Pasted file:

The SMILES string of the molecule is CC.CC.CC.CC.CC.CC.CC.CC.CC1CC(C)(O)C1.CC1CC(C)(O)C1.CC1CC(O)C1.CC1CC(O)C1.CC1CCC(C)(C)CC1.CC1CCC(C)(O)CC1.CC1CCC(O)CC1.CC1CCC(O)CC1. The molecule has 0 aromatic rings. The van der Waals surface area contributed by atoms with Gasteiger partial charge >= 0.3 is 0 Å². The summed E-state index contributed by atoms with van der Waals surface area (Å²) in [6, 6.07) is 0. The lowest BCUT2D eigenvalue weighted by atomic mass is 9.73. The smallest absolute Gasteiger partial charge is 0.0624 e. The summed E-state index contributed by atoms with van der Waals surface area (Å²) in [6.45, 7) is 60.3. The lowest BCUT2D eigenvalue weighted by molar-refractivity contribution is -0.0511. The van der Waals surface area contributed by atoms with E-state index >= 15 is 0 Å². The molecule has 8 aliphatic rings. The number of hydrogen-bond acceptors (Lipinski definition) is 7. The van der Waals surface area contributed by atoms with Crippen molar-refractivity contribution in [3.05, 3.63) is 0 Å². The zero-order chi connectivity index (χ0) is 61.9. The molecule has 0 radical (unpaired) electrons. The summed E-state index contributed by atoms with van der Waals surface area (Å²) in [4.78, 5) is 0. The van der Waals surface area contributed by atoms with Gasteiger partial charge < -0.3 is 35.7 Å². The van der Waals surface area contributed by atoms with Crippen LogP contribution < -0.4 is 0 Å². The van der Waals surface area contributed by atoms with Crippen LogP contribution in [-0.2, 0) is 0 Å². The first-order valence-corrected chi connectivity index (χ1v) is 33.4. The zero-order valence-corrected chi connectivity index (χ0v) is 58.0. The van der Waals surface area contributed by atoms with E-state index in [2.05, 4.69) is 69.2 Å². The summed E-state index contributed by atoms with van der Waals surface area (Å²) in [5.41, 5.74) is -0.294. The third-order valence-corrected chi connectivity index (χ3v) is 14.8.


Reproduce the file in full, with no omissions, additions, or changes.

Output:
The SMILES string of the molecule is CC.CC.CC.CC.CC.CC.CC.CC.CC1CC(C)(O)C1.CC1CC(C)(O)C1.CC1CC(O)C1.CC1CC(O)C1.CC1CCC(C)(C)CC1.CC1CCC(C)(O)CC1.CC1CCC(O)CC1.CC1CCC(O)CC1. The molecule has 0 aromatic rings. The van der Waals surface area contributed by atoms with Gasteiger partial charge >= 0.3 is 0 Å². The summed E-state index contributed by atoms with van der Waals surface area (Å²) in [6, 6.07) is 0. The lowest BCUT2D eigenvalue weighted by atomic mass is 9.73. The smallest absolute Gasteiger partial charge is 0.0624 e. The summed E-state index contributed by atoms with van der Waals surface area (Å²) in [6.45, 7) is 60.3. The lowest BCUT2D eigenvalue weighted by molar-refractivity contribution is -0.0511. The van der Waals surface area contributed by atoms with E-state index >= 15 is 0 Å². The molecule has 8 aliphatic rings. The number of hydrogen-bond acceptors (Lipinski definition) is 7. The van der Waals surface area contributed by atoms with Crippen molar-refractivity contribution in [3.05, 3.63) is 0 Å². The zero-order chi connectivity index (χ0) is 61.9. The molecule has 0 radical (unpaired) electrons. The summed E-state index contributed by atoms with van der Waals surface area (Å²) in [4.78, 5) is 0. The van der Waals surface area contributed by atoms with Gasteiger partial charge < -0.3 is 35.7 Å². The van der Waals surface area contributed by atoms with Crippen LogP contribution < -0.4 is 0 Å². The van der Waals surface area contributed by atoms with Crippen LogP contribution in [-0.2, 0) is 0 Å². The first-order valence-corrected chi connectivity index (χ1v) is 33.4. The zero-order valence-corrected chi connectivity index (χ0v) is 58.0. The van der Waals surface area contributed by atoms with E-state index in [2.05, 4.69) is 69.2 Å². The summed E-state index contributed by atoms with van der Waals surface area (Å²) in [5.41, 5.74) is -0.294. The third-order valence-corrected chi connectivity index (χ3v) is 14.8.